In addition to the traditional coverage, the two networks will showcase three live alternate feeds: marquee groups, featured holes (our new 3-hole channel) and spotlight action. You can also watch replays of full-day coverage, Thursday-Sunday, in the Golf Channel app, NBC Sports apps, and on  

Here’s the weekly TV schedule, with live stream links in parentheses. You can view all the action on the Golf Channel mobile, as well. Alternate coverage is noted in italics:

(All times Eastern; GC=Golf Channel; NBC=NBC Sports; or check the GLE app)

Monday, July 16

GC: 7-9AM: Morning Drive (

GC: 9-11AM: Live From The Open (

GC: 7-9PM: Live From The Open (

Tuesday, July 17

GC: 6AM-2PM: Live From The Open (

Wednesday, July 18

GC: 6AM-2PM: Live From The Open (

Thursday, July 19

GC: Midnight-1:30AM: Midnight Drive (

GC: Day 1: The Open, live coverage: 1:30AM-4PM ( Day 1: The Open, Spotlight: 1:30AM-4PM ( Day 1: The Open, Marquee Groups: 4AM-3PM ( Day 1: The Open, 3-Hole Channel: 4AM-3PM (

GC: Live From The Open: 4-5PM (

Friday, July 20

GC: Day 2: The Open, live coverage: 1:30AM-4PM ( Day 2: The Open, Spotlight: 1:30AM-4PM ( Day 2: The Open, Marquee Groups: 4AM-3PM ( Day 2: The Open, 3-Hole Channel: 4AM-3PM (

GC: Live From The Open: 4-5PM (

Saturday, July 21

GC: Day 3: The Open, live coverage: 4:30-7AM (

NBC: Rd. 3: The Open, live coverage: 7AM-3PM ( Day 3: The Open, Spotlight: 4:30AM-3PM ( Day 3: The Open, Marquee Groups: 5AM-3PM ( Day 3: The Open, 3-Hole Channel: 5AM-3PM (

GC: Live From The Open: 3-4PM (

Sunday, July 22

GC: Day 4: The Open, live coverage: 4:30-7AM (

NBC: Rd. 4: The Open, live coverage: 7AM-2:30PM ( Day 4: The Open, Spotlight: 4:30AM-2:30PM ( Day 4: The Open, Marquee Groups: 5AM-2PM ( Day 4: The Open, 3-Hole Channel: 5AM-2PM (

GC: Live From The Open: 2:30-4PM (

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Tiger Tracker: 147th Open Championship

By Tiger TrackerJuly 18, 2018, 8:40 am

Tiger Woods is competing in his first Open Championship since 2015. We're tracking him this week at Carnoustie.

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The Open 101: A guide to the year's third major

By Golf Channel DigitalJuly 18, 2018, 8:30 am

Take a look at some answers to frequently asked questions about The Open:

What's all this "The Open" stuff? I thought it was the British Open.

What you call it has historically depended on where you were. If you were in the U.S., you called it the British Open, just as Europeans refer to the PGA Championship as the U.S. PGA. Outside the U.S. it generally has been referred to as The Open Championship. The preferred name of the organizers is The Open.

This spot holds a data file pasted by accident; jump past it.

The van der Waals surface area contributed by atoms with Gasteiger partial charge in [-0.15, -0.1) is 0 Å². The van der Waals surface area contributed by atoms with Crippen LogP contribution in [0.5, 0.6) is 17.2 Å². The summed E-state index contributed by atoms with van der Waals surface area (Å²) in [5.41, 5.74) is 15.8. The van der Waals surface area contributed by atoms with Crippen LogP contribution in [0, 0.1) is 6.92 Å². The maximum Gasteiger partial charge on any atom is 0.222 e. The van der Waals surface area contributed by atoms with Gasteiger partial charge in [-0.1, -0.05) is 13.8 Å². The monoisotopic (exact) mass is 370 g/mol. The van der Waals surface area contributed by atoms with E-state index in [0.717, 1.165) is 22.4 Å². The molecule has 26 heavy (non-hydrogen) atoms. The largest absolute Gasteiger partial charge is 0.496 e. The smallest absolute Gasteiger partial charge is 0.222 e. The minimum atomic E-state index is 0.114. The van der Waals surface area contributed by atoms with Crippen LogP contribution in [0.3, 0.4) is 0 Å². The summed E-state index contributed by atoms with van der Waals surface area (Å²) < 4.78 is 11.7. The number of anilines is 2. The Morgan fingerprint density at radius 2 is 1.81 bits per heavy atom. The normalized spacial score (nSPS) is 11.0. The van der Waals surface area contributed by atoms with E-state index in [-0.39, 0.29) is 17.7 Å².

How old is it?

It's the oldest golf championship, dating back to 1860.

Where is it played?

There is a rotation – or "rota" – of courses used. Currently there are 10: Royal Birkdale, Royal St. George's, Royal Liverpool and Royal Lytham and St. Annes, all in England; Royal Portrush in Northern Ireland and St. Andrews, Carnoustie, Royal Troon, Turnberry and Muirfield, all in Scotland. Muirfield was removed from the rota in 2016 when members voted against allowing female members, but when the vote was reversed in 2017 it was allowed back in.

Where will it be played this year?

At Carnoustie, which is located on the south-eastern shore of Scotland.

Who has won The Open on that course?

Going back to the first time Carnoustie hosted, in 1931, winners there have been Tommy Armour, Henry Cotton (1937), Ben Hogan (1953), Gary Player (1968), Tom Watson (1975), Paul Lawrie (1999), Padraig Harrington (2007).

Wasn't that the year Hogan nearly won the Slam?

Yep. He had won the Masters and U.S. Open that season, then traveled to Carnoustie and won that as well. It was the only time he ever played The Open. He was unable to play the PGA Championship that season because the dates conflicted with those of The Open.

Jean Van de Velde's name should be on that list, right?

This is true. He had a three-shot lead on the final hole in 1999 and made triple bogey. He lost in a playoff to Lawrie, which also included Justin Leonard.

Who has won this event the most?

Harry Vardon, who was from the Channel Island of Jersey, won a record six times between 1896 and 1914. Australian Peter Thomson, American Watson, Scot James Braid and Englishman J.H. Taylor each won five times.

What about the Morrises?

Tom Sr. won four times between 1861 and 1867. His son, Tom Jr., also won four times, between 1868 and 1872.

Have players from any particular country dominated?

In the early days, Scots won the first 29 Opens – not a shocker since they were all played at one of three Scottish courses, Prestwick, St. Andrews and Musselburgh. In the current era, going back to 1999 (we'll explain why that year in a minute), the scoreboard is United States, nine wins; South Africa, three wins; Ireland, two wins; Northern Ireland, two wins; and Sweden, one win. The only Scot to win in that period was Lawrie, who took advantage of one of the biggest collapses in golf history.

Who is this year's defending champion?

That would be American Jordan Spieth, who survived an adventerous final round to defeat Matt Kuchar by three strokes and earn the third leg of the career Grand Slam.

What is the trophy called?

The claret jug. It's official name is the Golf Champion Trophy, but you rarely hear that used. The claret jug replaced the original Challenge Belt in 1872. The winner of the claret jug gets to keep it for a year, then must return it (each winner gets a replica to keep).

Which Opens have been the most memorable?

Well, there was Palmer in 1961and '62; Van de Velde's collapse in 1999; Hogan's win in 1953; Tiger Woods' eight-shot domination of the 2000 Open at St. Andrews; Watson almost winning at age 59 in 2009; Doug Sanders missing what would have been a winning 3-foot putt at St. Andrews in 1970; Tony Jacklin becoming the first Briton to win the championship in 18 years; and, of course, the Duel in the Sun at Turnberry in 1977, in which Watson and Jack Nicklaus dueled head-to-head over the final 36 holes, Watson winning by shooting 65-65 to Nicklaus' 65-66.

When I watch this tournament on TV, I hear lots of unfamiliar terms, like "gorse" and "whin" and "burn." What do these terms mean?

Gorse is a prickly shrub, which sometimes is referred to as whin. Heather is also a shrub. What the scots call a burn, would also be considered a creek or stream.